This is the first in what will be a series of articles on legal issues associated with solar energy, from a purely real estate perspective. Future articles will discuss easements, restrictive covenants and government restrictions on related solar systems.
Once the sole domain of the ecologically minded, the green building movement has gone mainstream. Part of that push has been the increase in solar power use in homes and businesses. The decision by homeowners and businesses to install solar electric systems, which are also known as photovoltaic (“PV”) systems, may be made for a variety of reasons. Some want to preserve fossil fuels and reduce air pollution. Some want to invest in an energy producing improvement to their property. Still others like the independence of a solar system, making them less vulnerable to increases in energy prices. A number of government incentives have helped spur this growth of the solar market. However, the increased interest in solar energy and solar systems has created certain real estate law issues, including: (1) the creation of solar easements, (2) restrictive covenants and homeowner’s association requirements, and (3) compliance with zoning and building codes. This article highlights the current state of the solar market and government incentives, with future articles highlighting each of items (1) through (3) above.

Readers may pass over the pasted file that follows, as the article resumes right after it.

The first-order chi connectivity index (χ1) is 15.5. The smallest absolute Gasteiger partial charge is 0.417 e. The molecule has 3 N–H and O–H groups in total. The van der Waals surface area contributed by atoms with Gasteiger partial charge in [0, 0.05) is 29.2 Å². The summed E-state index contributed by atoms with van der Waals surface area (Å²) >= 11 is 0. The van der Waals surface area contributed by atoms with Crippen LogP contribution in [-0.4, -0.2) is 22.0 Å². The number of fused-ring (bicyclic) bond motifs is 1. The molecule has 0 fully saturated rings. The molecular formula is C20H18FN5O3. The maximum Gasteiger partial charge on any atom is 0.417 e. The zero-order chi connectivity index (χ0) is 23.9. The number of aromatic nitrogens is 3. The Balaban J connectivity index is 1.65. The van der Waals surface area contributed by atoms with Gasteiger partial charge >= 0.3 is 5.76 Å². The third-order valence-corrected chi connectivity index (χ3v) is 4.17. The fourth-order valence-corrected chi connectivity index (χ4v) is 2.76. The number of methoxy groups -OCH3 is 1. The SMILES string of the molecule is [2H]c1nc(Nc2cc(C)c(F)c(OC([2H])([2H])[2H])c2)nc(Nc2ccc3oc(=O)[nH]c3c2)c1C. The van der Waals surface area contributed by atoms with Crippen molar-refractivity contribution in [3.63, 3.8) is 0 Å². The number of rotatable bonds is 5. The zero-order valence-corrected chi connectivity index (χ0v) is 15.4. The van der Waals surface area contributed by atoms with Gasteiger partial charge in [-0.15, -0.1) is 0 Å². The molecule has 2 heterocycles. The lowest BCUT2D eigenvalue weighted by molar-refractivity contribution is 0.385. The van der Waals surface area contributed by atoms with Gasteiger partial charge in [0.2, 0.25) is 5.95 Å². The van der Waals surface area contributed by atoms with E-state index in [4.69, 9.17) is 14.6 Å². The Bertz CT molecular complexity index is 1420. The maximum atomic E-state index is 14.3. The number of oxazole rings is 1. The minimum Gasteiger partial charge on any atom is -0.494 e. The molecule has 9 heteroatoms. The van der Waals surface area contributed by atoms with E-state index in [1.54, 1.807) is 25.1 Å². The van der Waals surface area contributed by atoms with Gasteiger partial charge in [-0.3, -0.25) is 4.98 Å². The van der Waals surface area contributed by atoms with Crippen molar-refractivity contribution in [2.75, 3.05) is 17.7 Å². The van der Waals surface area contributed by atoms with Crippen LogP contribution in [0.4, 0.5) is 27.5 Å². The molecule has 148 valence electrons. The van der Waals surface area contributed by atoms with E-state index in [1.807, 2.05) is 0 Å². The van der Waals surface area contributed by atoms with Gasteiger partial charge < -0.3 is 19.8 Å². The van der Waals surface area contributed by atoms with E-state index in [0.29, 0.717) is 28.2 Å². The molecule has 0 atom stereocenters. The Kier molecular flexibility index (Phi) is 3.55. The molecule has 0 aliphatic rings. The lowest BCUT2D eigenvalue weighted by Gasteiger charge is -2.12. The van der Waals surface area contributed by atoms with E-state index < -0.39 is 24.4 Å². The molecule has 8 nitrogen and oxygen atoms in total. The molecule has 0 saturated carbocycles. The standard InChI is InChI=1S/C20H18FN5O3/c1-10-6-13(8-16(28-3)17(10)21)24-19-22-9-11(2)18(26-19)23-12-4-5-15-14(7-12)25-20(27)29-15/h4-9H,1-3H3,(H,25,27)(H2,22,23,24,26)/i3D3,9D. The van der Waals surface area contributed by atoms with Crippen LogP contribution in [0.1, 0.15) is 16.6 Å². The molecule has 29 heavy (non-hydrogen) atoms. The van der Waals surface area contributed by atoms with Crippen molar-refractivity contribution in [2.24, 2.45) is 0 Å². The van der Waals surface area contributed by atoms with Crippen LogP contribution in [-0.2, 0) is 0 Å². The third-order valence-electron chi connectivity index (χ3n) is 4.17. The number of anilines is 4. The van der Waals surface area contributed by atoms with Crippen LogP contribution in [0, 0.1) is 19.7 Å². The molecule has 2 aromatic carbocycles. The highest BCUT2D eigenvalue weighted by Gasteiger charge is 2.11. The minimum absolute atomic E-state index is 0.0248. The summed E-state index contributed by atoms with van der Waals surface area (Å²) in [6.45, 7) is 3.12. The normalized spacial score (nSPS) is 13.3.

The solar energy market has dramatically increased in the past decade and as a result, PV systems have become more affordable. Major retailers across the country have begun to invest in commercial solar systems. Target, Staples, Whole Foods, Safeway, Costco, Wal-Mart, and Best Buy, among others, have each installed or announced plans to install PV systems. However, in the current economic climate, the growth of the solar industry has slowed. Banks and financial institutions once eager to finance installation of solar systems are no longer financing renewable energy sources at prior levels. As a result, the government will play a critical role in the continued development of the solar industry. The industry is optimistic that the current administration will continue to push towards “green” energy in the long term and the American Recovery and Reinvestment Act of 2009 (the “Recovery Act”) is considered to be a strong initial step in that direction.
On October 3, 2008, President Bush signed into law the Emergency Economic Stabilization Act of 2008, which, among other things, extended tax credits for solar energy systems. The tax credits apply to both residential and commercial solar installations for 30 percent of the cost of a system “placed in service” from January 1, 2006 through December 31, 2016. This energy investment credit also provides businesses with a five-year accelerated depreciation for the cost of equipment used to generate solar electricity. With the eight year extension of the solar investment tax credit, the solar industry is projected to gain 440,000 permanent jobs and $325 billion in investment by 2016.